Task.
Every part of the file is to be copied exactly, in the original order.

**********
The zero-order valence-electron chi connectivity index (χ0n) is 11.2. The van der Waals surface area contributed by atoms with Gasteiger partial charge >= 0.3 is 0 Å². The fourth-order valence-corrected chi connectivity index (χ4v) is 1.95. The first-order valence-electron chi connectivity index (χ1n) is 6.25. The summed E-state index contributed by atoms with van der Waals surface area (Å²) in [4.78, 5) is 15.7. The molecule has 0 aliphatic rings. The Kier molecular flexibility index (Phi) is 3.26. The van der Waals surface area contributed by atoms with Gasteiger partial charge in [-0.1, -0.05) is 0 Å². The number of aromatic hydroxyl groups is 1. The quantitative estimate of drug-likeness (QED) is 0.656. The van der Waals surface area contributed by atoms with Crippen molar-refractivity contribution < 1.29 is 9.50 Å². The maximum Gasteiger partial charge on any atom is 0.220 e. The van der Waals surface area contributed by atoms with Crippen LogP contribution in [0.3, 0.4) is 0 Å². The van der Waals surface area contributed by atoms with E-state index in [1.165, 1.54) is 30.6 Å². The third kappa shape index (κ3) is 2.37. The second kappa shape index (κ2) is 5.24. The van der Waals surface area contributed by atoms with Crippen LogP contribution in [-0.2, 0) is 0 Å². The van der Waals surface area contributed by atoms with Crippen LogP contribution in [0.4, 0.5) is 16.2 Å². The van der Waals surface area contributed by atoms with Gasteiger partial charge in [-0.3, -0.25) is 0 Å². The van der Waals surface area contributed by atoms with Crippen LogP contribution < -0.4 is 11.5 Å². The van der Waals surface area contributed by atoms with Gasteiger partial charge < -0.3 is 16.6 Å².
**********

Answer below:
The zero-order valence-electron chi connectivity index (χ0n) is 11.2. The van der Waals surface area contributed by atoms with Gasteiger partial charge >= 0.3 is 0 Å². The fourth-order valence-corrected chi connectivity index (χ4v) is 1.95. The first-order valence-electron chi connectivity index (χ1n) is 6.25. The summed E-state index contributed by atoms with van der Waals surface area (Å²) in [4.78, 5) is 15.7. The molecule has 0 aliphatic rings. The Kier molecular flexibility index (Phi) is 3.26. The van der Waals surface area contributed by atoms with Gasteiger partial charge in [-0.1, -0.05) is 0 Å². The number of aromatic hydroxyl groups is 1. The quantitative estimate of drug-likeness (QED) is 0.656. The van der Waals surface area contributed by atoms with Crippen molar-refractivity contribution < 1.29 is 9.50 Å². The maximum Gasteiger partial charge on any atom is 0.220 e. The van der Waals surface area contributed by atoms with Crippen LogP contribution in [0.3, 0.4) is 0 Å². The van der Waals surface area contributed by atoms with E-state index in [1.165, 1.54) is 30.6 Å². The third kappa shape index (κ3) is 2.37. The second kappa shape index (κ2) is 5.24. The van der Waals surface area contributed by atoms with Crippen LogP contribution in [-0.2, 0) is 0 Å². The van der Waals surface area contributed by atoms with Crippen LogP contribution in [0.4, 0.5) is 16.2 Å². The van der Waals surface area contributed by atoms with Gasteiger partial charge in [-0.3, -0.25) is 0 Å². The van der Waals surface area contributed by atoms with Crippen LogP contribution < -0.4 is 11.5 Å². The van der Waals surface area contributed by atoms with Gasteiger partial charge < -0.3 is 16.6 Å².